As described above, substantially invariant components are determined for collected images. However, certain areas of those images may be focused on rather than generating invariant components for the entire image. For example, if one is interested in identifying ground geographic features, one can crop or eliminate a portion, such as top portions, of images that may correspond to geographic areas not associated with a ground area. Or, the program may select certain portions or areas within an image (such as a ground area) to perform invariant component processes, such as SIFT. For example, a photogrammetric constraint/approach may be used. Also, the desired portions or areas may be selected by the map developer based on a boundary input.

Gradient vectors were described as invariant components to be matched to determine or identify geographic objects, such as cross-walks. Alternatively, other invariant components may be used to match or compare. For example, extrema points or associated region descriptors may be used. Gradient vectors are used because they provide a plurality of distinctive information, such as 128 elements, which makes it easier to compare, but other components or subcomponents may be used.

The embodiment described above focuses on detecting cross-walks. However, other ground geographic features may be detected. For example, the more distinctive or patterned a feature, the easier it becomes to match the invariant components thereof due to correspondence with the pattern. Other distinctive ground patterns may include turn restriction road or path markings (such as a turn arrow with the text ONLY on a road), informational markings, markings within lanes, and/or other ground features. Center lane markings 316 or similar lane markings, may be more difficult to detect or match because of the lack of a relatively close detailed pattern. The distance between the vertical lane markings may be too great to match correspondence between the lane markings. However, a vertical analysis within a large selected region may be used to attempt to match correspondence between the center lane markings.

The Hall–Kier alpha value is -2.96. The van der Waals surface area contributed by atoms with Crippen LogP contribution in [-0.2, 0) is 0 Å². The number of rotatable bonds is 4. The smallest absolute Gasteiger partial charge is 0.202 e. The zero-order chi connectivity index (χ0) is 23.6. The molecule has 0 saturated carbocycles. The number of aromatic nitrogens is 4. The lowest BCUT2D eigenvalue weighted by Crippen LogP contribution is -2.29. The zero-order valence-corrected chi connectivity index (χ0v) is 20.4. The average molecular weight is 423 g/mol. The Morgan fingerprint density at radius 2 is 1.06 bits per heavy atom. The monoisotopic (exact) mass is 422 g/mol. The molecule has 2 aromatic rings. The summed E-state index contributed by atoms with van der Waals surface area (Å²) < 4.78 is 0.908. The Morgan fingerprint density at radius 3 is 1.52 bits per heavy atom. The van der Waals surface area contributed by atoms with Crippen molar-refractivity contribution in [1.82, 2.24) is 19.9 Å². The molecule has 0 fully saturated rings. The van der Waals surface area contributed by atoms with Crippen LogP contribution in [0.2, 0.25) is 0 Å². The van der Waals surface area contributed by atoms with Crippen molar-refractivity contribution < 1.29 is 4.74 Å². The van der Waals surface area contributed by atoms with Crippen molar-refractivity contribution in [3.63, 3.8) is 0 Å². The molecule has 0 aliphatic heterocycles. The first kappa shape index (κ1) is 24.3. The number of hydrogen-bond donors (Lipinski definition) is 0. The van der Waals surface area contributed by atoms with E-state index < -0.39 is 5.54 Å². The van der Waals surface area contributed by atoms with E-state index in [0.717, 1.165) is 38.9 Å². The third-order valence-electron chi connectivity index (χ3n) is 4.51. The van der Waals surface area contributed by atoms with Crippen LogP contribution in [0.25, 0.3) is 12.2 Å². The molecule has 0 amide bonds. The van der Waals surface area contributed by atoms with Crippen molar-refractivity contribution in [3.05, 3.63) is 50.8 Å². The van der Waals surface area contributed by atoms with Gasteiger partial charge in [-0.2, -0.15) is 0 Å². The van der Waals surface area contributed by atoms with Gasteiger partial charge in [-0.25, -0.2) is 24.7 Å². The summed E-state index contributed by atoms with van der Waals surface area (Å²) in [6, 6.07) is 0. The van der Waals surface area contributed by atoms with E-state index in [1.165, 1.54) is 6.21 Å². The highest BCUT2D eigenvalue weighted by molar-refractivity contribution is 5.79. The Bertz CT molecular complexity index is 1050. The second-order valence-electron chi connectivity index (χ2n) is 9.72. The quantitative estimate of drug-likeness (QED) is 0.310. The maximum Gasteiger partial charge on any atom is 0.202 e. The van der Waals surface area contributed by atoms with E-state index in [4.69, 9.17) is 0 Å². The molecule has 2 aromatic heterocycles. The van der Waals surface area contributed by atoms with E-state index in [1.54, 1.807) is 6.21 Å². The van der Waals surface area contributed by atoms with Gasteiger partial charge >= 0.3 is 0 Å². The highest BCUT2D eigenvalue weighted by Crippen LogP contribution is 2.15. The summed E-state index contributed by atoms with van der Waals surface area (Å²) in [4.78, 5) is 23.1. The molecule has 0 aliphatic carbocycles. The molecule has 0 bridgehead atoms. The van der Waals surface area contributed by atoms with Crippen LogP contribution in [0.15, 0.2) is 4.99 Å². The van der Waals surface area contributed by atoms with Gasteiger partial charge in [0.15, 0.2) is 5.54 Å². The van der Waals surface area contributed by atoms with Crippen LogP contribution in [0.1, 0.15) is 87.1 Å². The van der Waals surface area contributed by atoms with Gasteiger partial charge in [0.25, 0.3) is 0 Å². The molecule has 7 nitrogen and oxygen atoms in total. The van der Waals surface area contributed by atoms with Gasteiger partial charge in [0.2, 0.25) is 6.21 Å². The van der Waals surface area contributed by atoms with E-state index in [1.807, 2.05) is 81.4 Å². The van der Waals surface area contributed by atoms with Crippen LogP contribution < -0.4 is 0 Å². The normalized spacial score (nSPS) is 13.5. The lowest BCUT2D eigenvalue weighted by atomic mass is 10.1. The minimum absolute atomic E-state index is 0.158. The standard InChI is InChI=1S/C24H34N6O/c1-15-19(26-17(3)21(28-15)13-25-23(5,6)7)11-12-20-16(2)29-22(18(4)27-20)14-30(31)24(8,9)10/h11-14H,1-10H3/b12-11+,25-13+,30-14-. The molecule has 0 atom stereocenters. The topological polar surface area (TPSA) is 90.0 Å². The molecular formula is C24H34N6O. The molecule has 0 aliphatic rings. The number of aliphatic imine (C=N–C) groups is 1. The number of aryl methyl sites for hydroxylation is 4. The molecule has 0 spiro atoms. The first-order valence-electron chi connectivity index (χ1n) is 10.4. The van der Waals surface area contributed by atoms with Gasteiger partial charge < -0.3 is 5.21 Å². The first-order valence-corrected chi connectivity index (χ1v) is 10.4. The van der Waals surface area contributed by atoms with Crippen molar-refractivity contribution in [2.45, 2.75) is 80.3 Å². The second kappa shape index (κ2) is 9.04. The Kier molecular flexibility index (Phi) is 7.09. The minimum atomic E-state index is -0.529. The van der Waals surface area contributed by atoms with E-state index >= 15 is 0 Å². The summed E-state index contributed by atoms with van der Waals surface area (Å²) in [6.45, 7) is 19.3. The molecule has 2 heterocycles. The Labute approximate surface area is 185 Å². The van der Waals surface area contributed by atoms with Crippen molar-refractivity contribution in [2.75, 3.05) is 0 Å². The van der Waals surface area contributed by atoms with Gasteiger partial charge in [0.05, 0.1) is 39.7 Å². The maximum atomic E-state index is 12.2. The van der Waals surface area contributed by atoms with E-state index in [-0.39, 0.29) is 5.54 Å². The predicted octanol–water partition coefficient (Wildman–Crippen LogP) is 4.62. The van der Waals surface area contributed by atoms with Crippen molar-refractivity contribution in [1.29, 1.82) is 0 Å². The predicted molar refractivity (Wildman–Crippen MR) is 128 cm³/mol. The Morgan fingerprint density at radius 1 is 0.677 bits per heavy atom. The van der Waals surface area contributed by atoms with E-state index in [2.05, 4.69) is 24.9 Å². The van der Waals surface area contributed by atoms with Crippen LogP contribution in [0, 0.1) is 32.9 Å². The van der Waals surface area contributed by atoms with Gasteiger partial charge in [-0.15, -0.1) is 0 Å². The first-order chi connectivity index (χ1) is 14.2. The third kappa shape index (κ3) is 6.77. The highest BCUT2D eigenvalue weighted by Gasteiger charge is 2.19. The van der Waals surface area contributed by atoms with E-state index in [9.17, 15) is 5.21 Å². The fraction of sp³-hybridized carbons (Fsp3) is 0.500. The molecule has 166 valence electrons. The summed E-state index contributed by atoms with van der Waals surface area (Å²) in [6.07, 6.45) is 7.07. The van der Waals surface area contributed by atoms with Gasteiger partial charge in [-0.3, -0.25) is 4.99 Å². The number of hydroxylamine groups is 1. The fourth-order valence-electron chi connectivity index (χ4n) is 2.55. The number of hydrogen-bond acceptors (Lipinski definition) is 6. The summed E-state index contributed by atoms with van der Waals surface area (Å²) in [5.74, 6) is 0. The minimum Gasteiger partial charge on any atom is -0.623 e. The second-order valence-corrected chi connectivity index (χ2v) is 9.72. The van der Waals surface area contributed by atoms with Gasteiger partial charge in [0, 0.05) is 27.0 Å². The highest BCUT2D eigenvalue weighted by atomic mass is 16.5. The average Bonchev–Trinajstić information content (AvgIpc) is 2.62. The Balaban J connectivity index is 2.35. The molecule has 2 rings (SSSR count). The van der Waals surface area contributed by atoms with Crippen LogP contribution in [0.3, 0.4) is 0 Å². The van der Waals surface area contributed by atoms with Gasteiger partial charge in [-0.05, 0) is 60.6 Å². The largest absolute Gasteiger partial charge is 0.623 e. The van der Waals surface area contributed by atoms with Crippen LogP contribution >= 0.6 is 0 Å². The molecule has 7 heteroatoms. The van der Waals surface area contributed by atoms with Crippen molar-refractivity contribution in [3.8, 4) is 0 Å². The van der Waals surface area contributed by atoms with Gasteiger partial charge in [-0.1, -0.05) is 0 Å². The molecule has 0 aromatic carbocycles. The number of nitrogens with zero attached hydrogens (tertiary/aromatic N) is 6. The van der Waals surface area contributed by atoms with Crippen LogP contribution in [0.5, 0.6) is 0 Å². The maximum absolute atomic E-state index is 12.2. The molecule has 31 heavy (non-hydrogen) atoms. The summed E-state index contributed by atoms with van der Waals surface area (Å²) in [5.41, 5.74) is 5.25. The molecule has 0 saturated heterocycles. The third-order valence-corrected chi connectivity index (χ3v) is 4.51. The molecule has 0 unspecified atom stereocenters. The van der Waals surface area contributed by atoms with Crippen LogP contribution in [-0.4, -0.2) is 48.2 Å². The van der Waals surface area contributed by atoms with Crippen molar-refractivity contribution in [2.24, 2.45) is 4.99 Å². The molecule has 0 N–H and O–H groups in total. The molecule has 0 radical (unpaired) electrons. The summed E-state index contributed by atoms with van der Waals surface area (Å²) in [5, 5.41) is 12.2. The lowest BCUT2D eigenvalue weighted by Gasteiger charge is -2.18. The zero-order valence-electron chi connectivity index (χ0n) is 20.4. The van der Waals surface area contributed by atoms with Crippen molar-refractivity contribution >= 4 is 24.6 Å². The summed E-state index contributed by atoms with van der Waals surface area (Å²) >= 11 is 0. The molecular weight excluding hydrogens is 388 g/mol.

Also, in addition to or instead of sending a text file as identification of an image or image frame determined to include a desired geographic object, a highlighted image may be used. For example, when a desired geographic object is detected in an image via the invariant components, the portion of the image or a copy thereof corresponding to the desired geographic object is highlighted, and the highlighted image or image copy is sent to the map developer, such as via an image file. In one embodiment, because the matched invariant components in the image correspond to the desired geographic object, the position of the matched invariant components (relative to the rest of the image) is used to determine what part of the image or copy thereof to highlight. For example, a detected cross-walk, a portion of the cross-walk, or an area around or about the cross-walk in the image is highlighted. Different colors and/or brightness levels may be used to highlight a geographic object or area thereof. Also, one or more markings may be used to highlight or bring attention to an object or area.